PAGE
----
Andrej Koelewijn on October 29, 2015
Mendix 6 contains the start of some big improvements in the support for clustering and high availability for your Mendix applications. These improvements will enable you to run multiple Mendix runtime instances for a single application on top of a CloudFoundry PaaS, such as HP or Pivotal.
This will improve your users’ experience in several ways: when one runtime becomes unavailable, they will not notice any service disruption, as other runtime instances will seamlessly take over existing running sessions. Another benefit will be that you can easily add more runtime instances as the number of users grows.
Before Mendix 6, clustering relied on sticky session configuration: users were always sent to the same runtime in a cluster. Starting with Mendix 6, we are providing you with an easy way to flexibly distribute your users across multiple runtimes.
In this blog post, we’ll outline the improvements we’ve made to enable effortless high availability and elastic scalability in Mendix. As always, our focus is on providing these capabilities in a very easy to use manner, but to truly enable scalable applications, there will be some impact on your applications. We’ll also touch on these required project changes.
To provide clustering in a frictionless way, we’ve improved the Mendix platform in a number of ways.
The most obvious and perhaps biggest change is that runtime state is available to all runtimes, so we took it out of the individual runtime instance and stored it separately. We have support for different types of state storage, allowing you to choose between ease of installation and more performance oriented options.
Storing all runtime state externally impacts the way the runtime handles garbage collection. Mendix automatically removes unused objects from the runtime. Doing this for every request is expensive, as multiple runtimes and an external state store are involved.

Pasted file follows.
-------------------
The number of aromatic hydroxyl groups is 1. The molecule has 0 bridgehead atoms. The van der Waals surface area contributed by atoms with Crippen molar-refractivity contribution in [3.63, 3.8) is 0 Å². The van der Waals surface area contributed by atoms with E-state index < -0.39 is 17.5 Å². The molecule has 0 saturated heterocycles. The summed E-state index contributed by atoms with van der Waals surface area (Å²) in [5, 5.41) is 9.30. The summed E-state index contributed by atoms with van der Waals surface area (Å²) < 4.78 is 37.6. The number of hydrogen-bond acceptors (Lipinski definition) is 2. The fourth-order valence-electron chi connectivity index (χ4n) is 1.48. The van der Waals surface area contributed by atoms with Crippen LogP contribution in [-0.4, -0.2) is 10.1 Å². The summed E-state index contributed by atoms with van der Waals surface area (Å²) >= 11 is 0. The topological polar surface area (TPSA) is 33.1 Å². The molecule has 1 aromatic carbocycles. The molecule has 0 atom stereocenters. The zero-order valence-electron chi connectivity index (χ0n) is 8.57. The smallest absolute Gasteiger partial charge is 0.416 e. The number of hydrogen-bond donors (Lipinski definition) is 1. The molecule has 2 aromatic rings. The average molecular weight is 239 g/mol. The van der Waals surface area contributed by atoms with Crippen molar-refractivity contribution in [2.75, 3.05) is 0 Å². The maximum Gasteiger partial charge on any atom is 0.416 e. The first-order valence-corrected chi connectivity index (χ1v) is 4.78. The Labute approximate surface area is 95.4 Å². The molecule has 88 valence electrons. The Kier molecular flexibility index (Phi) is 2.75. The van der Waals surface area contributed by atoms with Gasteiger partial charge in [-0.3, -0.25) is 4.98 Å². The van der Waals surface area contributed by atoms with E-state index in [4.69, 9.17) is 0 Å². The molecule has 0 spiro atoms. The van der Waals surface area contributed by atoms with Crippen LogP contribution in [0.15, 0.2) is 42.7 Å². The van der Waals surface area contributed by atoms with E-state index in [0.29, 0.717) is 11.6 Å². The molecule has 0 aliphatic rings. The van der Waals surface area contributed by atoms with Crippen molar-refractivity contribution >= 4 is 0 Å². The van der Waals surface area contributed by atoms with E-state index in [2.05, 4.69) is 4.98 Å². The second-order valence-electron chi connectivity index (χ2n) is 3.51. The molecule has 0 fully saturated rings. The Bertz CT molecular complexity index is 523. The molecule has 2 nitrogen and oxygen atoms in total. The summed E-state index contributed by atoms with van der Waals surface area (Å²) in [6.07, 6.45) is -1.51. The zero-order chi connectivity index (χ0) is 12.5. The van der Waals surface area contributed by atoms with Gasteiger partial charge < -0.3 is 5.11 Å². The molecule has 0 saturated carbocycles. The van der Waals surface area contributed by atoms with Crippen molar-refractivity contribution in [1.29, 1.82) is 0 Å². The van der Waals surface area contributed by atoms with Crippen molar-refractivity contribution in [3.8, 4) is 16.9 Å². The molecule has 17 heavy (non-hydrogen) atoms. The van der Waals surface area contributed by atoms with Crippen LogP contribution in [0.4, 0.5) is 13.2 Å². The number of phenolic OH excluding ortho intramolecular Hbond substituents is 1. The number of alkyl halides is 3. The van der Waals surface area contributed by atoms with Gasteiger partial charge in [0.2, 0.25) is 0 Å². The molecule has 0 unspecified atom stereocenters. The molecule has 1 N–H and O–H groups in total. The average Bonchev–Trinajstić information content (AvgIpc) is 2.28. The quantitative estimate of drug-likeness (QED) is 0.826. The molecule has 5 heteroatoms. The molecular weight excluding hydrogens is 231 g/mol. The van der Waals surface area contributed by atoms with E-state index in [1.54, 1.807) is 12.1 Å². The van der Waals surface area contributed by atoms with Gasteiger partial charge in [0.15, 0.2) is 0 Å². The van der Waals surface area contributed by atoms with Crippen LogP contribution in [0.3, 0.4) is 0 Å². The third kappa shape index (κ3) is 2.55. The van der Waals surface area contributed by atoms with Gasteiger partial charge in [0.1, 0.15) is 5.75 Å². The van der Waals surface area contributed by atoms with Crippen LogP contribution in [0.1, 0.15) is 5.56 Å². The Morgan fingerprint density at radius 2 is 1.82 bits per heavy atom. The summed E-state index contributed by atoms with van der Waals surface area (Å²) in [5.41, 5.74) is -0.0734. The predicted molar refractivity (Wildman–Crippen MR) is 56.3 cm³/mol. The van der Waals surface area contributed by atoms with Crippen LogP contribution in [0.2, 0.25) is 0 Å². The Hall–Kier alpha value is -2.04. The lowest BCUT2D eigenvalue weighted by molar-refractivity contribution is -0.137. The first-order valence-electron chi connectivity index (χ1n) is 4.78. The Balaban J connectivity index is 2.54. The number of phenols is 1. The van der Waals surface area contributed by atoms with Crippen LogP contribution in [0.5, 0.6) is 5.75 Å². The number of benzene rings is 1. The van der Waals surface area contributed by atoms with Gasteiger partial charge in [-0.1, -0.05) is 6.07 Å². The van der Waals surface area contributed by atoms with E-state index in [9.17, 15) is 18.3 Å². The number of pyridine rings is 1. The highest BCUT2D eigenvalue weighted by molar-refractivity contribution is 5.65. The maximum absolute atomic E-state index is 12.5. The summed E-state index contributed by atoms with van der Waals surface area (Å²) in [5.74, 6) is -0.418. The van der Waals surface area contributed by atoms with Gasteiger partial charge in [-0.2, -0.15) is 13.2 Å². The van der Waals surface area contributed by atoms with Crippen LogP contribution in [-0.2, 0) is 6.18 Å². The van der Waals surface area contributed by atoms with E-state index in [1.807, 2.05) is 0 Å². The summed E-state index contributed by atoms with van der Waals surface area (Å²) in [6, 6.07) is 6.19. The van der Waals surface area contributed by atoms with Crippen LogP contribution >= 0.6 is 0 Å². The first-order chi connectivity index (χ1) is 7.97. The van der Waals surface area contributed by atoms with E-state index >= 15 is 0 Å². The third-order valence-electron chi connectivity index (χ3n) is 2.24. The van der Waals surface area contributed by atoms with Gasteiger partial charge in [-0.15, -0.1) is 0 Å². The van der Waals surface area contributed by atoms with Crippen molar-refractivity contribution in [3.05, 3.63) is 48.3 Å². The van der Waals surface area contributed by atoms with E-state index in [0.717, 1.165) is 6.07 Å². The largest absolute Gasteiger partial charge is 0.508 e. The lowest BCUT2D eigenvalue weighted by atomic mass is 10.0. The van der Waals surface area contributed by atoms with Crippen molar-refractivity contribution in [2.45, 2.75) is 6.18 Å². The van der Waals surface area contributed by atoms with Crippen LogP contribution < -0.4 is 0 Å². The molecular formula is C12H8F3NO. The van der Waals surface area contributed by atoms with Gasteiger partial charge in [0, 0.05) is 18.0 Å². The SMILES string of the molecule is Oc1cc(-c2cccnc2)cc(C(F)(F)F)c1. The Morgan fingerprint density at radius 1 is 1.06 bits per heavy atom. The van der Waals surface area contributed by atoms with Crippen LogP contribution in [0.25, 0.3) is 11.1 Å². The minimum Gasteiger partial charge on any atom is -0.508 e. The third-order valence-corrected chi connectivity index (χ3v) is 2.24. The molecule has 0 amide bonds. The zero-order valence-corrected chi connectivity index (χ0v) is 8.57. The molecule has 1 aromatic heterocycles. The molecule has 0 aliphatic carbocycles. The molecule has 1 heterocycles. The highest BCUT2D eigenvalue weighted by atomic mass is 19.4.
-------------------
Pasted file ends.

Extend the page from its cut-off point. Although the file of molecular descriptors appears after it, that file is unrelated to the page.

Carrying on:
To address this, we changed the default behavior for garbage collection: Non persistent entities (NPEs) are by default request scoped, which means that they will be garbage collected after every request. You can keep NPEs around for other requests and runtime instances by associating the objects with your user’s session.
The way sessions are administered has also been improved. When running clustered, sessions are always persistent sessions, meaning they are stored in the application database, and available across all runtime instances. This way we can ensure that all runtimes know a user has been authenticated or logged out.
Finally, we also need coordination across runtime instances to ensure database migrations are handled correctly, microflows that run when you start or stop the application are run correctly, and the result of long running asynchronous microflows is available on all runtimes.
As I said before, we aim to make this as easy as possible to use for our users. You will, however, need to consider some points:
One specific point to keep in mind is service calls. Calls to services, e.g., webservices or rest services, are often implemented using Non Persistent Entities. Switching to request scoped NPEs will have an impact on the availability of data returned by these calls across different pages and runtimes. We suggest you make sure your services return small amounts of data quickly, so calling these repeatedly is acceptable. Otherwise, consider storing the results of the webservice calls in entities in your application.
As mentioned before, frictionless clustering includes a number of changes to the runtime. Mendix 6 ships with a beta release of a subset of these improvements. They will enable you to start building and testing clustered Mendix applications, with some limitations.
The scope of Mendix 6 is as follows:
Please note that the garbage collection change for Non Persistent entities is not Beta: this will be changed for all new applications created with Mendix 6. We do provide you with a configuration option to switch back to the old behavior. For converted applications, the old behavior will be the default.
The following items be will addressed in future releases:
More detailed information can be found here:
We are extremely excited with these improvement to the Mendix platform as they will make it a lot easier for our users to build web-scale applications. Your applications and your users will benefit from the frictionless support for scalability and high availability in the Mendix platform.
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